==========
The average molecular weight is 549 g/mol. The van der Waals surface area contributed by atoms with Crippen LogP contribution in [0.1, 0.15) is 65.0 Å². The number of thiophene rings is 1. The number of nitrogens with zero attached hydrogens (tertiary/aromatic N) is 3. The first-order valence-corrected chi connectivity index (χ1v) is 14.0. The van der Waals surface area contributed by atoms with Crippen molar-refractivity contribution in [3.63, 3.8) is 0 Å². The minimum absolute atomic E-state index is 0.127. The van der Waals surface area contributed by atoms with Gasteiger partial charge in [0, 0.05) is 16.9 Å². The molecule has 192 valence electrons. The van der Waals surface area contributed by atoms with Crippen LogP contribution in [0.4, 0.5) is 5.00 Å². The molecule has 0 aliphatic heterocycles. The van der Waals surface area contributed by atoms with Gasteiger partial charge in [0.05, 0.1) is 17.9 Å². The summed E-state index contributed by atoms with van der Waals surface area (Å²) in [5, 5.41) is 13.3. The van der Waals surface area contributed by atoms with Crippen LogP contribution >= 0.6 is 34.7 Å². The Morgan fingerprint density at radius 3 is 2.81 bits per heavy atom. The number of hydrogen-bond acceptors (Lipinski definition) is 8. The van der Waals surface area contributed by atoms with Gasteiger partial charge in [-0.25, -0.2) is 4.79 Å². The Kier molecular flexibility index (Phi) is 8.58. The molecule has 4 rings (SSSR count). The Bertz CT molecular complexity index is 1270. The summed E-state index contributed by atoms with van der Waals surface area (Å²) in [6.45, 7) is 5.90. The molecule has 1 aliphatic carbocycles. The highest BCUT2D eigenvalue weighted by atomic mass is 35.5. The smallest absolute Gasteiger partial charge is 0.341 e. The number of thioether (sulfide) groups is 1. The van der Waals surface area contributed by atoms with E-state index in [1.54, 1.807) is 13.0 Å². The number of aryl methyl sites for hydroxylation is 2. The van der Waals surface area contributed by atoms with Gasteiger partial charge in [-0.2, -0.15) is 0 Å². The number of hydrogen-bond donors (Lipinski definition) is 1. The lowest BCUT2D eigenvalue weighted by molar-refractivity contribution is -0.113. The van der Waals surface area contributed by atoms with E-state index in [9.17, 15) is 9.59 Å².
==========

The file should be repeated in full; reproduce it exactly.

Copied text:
The average molecular weight is 549 g/mol. The van der Waals surface area contributed by atoms with Crippen LogP contribution in [0.1, 0.15) is 65.0 Å². The number of thiophene rings is 1. The number of nitrogens with zero attached hydrogens (tertiary/aromatic N) is 3. The first-order valence-corrected chi connectivity index (χ1v) is 14.0. The van der Waals surface area contributed by atoms with Crippen molar-refractivity contribution in [3.63, 3.8) is 0 Å². The minimum absolute atomic E-state index is 0.127. The van der Waals surface area contributed by atoms with Gasteiger partial charge in [0, 0.05) is 16.9 Å². The molecule has 192 valence electrons. The van der Waals surface area contributed by atoms with Crippen LogP contribution in [0.4, 0.5) is 5.00 Å². The molecule has 0 aliphatic heterocycles. The van der Waals surface area contributed by atoms with Gasteiger partial charge in [0.05, 0.1) is 17.9 Å². The summed E-state index contributed by atoms with van der Waals surface area (Å²) in [5, 5.41) is 13.3. The van der Waals surface area contributed by atoms with Crippen LogP contribution >= 0.6 is 34.7 Å². The Morgan fingerprint density at radius 3 is 2.81 bits per heavy atom. The number of hydrogen-bond acceptors (Lipinski definition) is 8. The van der Waals surface area contributed by atoms with Gasteiger partial charge in [-0.25, -0.2) is 4.79 Å². The Kier molecular flexibility index (Phi) is 8.58. The molecule has 4 rings (SSSR count). The Bertz CT molecular complexity index is 1270. The summed E-state index contributed by atoms with van der Waals surface area (Å²) in [6.45, 7) is 5.90. The molecule has 1 aliphatic carbocycles. The highest BCUT2D eigenvalue weighted by atomic mass is 35.5. The smallest absolute Gasteiger partial charge is 0.341 e. The number of thioether (sulfide) groups is 1. The van der Waals surface area contributed by atoms with E-state index in [1.54, 1.807) is 13.0 Å². The number of aryl methyl sites for hydroxylation is 2. The van der Waals surface area contributed by atoms with Gasteiger partial charge in [-0.2, -0.15) is 0 Å². The number of hydrogen-bond donors (Lipinski definition) is 1. The lowest BCUT2D eigenvalue weighted by molar-refractivity contribution is -0.113. The van der Waals surface area contributed by atoms with E-state index in [9.17, 15) is 9.59 Å².